Did you know?

Click any word in a definition or example to find the entry for that word

lucky - definition and synonyms


What are red words?

90% of the time, speakers of English use just 7,500 words in speech and writing. These words appear in red, and are graded with stars. One-star words are frequent, two-star words are more frequent, and three-star words are the most frequent.



The thesaurus of synonyms and related words is fully integrated into the dictionary. Click on the thesaurus category heading under the button in an entry to see the synonyms and related words for that meaning.

adjective lucky pronunciation in American English /ˈlʌki/
Word Forms
  • Facebook
  • Twitter
  1. if you are lucky, something good happens to you as a result of luck
    Five lucky winners will each receive $1,000.
    None of his sisters had been lucky with men.
    lucky (that): You’re lucky that he was there.
    it is lucky (that): It’s lucky that I arrived when I did.
    be lucky to do something: You’re really lucky to be alive.
    be lucky enough to do something: I was lucky enough to get a job very easily.
    consider yourself lucky: Consider yourself lucky you still have a home to go to.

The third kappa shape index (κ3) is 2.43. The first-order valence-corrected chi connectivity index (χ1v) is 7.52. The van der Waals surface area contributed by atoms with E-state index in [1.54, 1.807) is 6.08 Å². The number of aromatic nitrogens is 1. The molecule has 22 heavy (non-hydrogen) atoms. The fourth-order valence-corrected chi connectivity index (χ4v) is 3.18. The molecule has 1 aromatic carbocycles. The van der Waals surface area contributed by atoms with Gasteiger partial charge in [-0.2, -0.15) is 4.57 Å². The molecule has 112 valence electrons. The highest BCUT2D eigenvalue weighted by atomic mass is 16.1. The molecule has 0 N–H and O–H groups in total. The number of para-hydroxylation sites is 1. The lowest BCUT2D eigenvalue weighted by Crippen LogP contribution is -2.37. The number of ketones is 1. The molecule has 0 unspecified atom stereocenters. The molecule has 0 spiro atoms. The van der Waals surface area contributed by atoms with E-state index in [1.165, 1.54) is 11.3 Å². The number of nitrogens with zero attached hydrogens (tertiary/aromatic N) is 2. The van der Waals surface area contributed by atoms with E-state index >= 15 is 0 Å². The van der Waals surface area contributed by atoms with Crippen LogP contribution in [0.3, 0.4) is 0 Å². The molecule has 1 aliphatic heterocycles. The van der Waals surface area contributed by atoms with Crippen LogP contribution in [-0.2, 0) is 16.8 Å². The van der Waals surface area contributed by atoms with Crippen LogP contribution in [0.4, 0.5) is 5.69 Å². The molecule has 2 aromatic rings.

1. a.
      happening as a result of good luck and not because of anything that you do
      The Knicks won the game on a lucky free throw.
      You had a lucky escape.
      lucky break (=a chance that brings you success): His first lucky break was meeting a famous movie producer.
    2. b.
      bringing you good luck
      a lucky charm
      Three is my lucky number.


a course of study which is much shorter than a university course and focuses on the skills you need for a job, especially computer-related skills

BuzzWord Article

Open Dictionary


an ancient Roman system of underfloor heating, used to heat houses with hot air; from the Latin 'hypocaustum'

add a word


A must for anyone with an interest in the changing face of language. The Macmillan Dictionary blog explores English as it is spoken around the world today.

global English and language change from our blog